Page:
Book Digest Former newspaper columnist-turned-novelist and screenwriter (Rush and Mulholland Falls) Pete Dexter, whose Paris Trout won a National Book Award and who has written five other eminently readable novels, including Deadwood and the undervalued Train, is well represented in this anthology of 82 of his columns collected by editor Rob Fleder and including an introduction by Dexter and foreword by Pete Hamill. Dexter, Carl Hiaason, and Hamill make up a triumvirate of “paperboys” who remind me why I once found reading the daily newspaper a treat, and more to the point, made me realize that today’s big-city newspaper is little more than a vestigial media organ. Too bad.

The Gardens of the Dead by William Brodrick
Book Digest I am not a fan of crime story/thriller series, and I don’t know that I will be following William Brodrick (the same goes for the excellent Michael Gruber, who thankfully has put away his Cuban former homicide cop—look for his next opus, The Book of Air and Shadows) much further than this sophomore effort from the author of an able thriller—the Sixth Lamentation. Father Anselm, a barrister-turned-monk, is one of three people who posthumously receive packets regarding an old case from former colleague Elizabeth Glendinning, Q.C. Anselm, whose story echoes the circumstances of Broderick’s own life, poses the important questions that lift the narrative beyond the typically superlative procedural. Suspense and complexity make for a haunting read, as do the well-crafted prose and the clearly lit picture of the English legal process.

Epitaph for a Tramp (The Harry Fannin Detective Novels) by David Markson
Book Digest I am not sure there is still any credence given to the position that genre fiction is inferior to the literary sort. In any case, these early crime novels by master novelist David Markson, author of the revered masterpiece Wittgenstein’s Mistress and adored by a Who’s Who of contemporary literature, should quell that malignant argument. Allegedly written to pay his rent—no doubt his great works failed in that important matter—Markson’s pulp fiction is credited with rivaling Raymond Chandler’s (the boozy pose by the nightie-clad brunette on this softcover edition is an amusing throwback to the revolving drugstore book racks). Sara Weinman, who knows a lot about the crime-story world, opined recently:
More important, Markson gives his characters, especially Fannin, surprising emotional depth often absent in the work of his pulp contemporaries. The Fannin novels may not be “the best since Chandler,” as the jacket copy declares, but they hold up well nearly 50 years after their original release and are fascinating literary curiosities for devoted Markson fans and crime-fiction lovers alike.
Fame Junkies: The Hidden Truths Behind America’s Favorite Addiction by Jake Halpern
Book Digest If you want the answer to the question, “Why do more people watch the ultimate competition for celebrityhood, American Idol, than watch the nightly news on the three major networks combined?” Or the inordinate attention paid to Paris Hilton? I’m not sure that NPR reporter Jake Halperin’s book answers these questions (which are surely more complex and deep than a 216-page anecdotal account can deliver), but based on his first book, Braving Home, I’d say he has a proven ability to provide compelling evidence and some shrewd analysis. For instance:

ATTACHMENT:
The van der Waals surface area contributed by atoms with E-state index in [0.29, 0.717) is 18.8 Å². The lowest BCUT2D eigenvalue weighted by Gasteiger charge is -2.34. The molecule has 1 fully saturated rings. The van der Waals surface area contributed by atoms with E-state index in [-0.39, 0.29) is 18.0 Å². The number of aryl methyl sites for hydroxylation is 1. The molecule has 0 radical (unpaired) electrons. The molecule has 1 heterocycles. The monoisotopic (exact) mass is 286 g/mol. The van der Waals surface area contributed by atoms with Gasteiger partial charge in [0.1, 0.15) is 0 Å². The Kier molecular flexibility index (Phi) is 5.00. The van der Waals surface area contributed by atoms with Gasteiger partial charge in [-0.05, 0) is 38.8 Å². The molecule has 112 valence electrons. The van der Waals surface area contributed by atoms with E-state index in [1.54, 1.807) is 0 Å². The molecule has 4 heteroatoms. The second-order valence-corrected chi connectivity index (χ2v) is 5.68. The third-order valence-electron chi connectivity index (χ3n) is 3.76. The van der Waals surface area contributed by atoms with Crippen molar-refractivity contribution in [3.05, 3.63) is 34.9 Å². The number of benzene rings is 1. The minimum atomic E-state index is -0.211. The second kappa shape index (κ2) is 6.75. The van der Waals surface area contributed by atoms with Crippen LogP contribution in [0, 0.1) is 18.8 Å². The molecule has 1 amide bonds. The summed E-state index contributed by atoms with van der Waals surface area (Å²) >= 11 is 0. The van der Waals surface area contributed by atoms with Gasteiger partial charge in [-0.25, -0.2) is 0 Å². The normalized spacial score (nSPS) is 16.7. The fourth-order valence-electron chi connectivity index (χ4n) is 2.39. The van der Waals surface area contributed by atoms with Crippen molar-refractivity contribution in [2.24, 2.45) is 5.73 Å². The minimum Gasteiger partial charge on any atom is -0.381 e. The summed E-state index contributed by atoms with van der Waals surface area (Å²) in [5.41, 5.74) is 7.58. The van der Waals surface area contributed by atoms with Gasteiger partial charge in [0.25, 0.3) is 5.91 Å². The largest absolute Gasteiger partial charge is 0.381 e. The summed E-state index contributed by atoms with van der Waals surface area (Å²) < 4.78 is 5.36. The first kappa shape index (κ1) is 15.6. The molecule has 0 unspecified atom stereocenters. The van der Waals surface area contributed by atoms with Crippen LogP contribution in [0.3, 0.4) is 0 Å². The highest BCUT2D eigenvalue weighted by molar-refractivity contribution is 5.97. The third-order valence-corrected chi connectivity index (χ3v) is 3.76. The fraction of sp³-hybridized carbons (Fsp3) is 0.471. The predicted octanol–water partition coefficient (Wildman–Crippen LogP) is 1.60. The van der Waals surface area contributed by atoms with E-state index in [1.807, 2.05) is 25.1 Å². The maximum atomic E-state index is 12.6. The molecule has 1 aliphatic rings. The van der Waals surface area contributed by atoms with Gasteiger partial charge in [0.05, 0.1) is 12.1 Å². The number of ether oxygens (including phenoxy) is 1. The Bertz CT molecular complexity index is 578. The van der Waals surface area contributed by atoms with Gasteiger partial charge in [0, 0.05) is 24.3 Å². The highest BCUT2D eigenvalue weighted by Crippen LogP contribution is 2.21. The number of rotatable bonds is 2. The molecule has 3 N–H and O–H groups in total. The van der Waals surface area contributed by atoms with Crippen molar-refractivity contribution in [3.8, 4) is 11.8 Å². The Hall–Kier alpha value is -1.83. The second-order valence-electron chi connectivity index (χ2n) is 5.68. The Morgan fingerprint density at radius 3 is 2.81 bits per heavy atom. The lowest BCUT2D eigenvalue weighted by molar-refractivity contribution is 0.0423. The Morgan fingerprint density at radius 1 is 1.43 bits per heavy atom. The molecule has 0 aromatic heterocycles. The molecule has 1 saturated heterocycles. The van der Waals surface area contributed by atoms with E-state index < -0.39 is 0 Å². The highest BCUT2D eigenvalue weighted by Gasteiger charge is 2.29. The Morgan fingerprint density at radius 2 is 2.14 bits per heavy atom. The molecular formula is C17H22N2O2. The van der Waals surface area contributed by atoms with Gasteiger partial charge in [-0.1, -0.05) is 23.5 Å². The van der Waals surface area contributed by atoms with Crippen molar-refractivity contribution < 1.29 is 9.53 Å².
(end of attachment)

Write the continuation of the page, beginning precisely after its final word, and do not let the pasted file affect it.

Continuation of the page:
Q: You write about the chemical origins of celebrity worship, that we share our love of fame with rhesus monkeys.

A: I guess it should make you feel better, because it gets you off the hook to say, “I’m hard-wired for this sort of behavior.” I think it’s a combination of evolution [and] psychology. It’s the fact that kids appear to have greater self-importance and narcissism, maybe bolstered by self-esteem curricula in the school. And maybe parents cater. My dad grew up in the late ‘40s, early ‘50s, when it was like, children should be seen and not heard. That is a massive shift.
Also, Michael Joseph Gross’s Starstruck is an insightful tome limning the same seemingly bottomless subject matter.

» Read an excerpt from Fame Junkies

Toussaint Louverture by Madison Smartt Bell
Book Digest Above, I alluded to a certain propensity to take my history lessons from fiction—a perfect case in point is my reading of the first book in Smartt Bell’s impressive trilogy of novels (All Soul’s Rising, Master of The Crossroads, and The Stone that the Builder Refused) on the life of criminally unheralded 19th-century Caribbean revolutionary Toussaint Louverture. Now comes Bell with the first biography about Louverture to appear in English in more than 50 years. Toussaint has been known either as a revolutionary martyr or a savage leader of the violence that culminated in Haitian independence, and Bell admirably delivers a measured and useful account. Best of all we have a choice of sources—fictional or non.

Finn by Jon Clinch
Book Digest Who is Jon Clinch? And how does he have the audacity to take on the task of “prequeling” Mark Twain’s Huckleberry Finn by creating a novel around the life of Huck’s father? It turns out Clinch is a former advertising executive who has delivered a resonant adjunct to the Finn tale with a small ensemble of vivid characters—Finn’s father, brother, his slave mistress, a blind moonshiner, and not least his son Huck. It has, of course, been years since I have read either of Mark Twain’s classics (Huckleberry Finn and Tom Sawyer), and I think it a good sign that my dim recollection was irrelevant to the enjoyment of Clinch’s sure-handed telling.

Actually, I think it surprising that there have not more of these kinds of efforts—one of which I am aware of and can commend is Nancy Rawles’s My Jim, the continued story of the slave Jim, Huck’s companion.

» Read an excerpt from Finn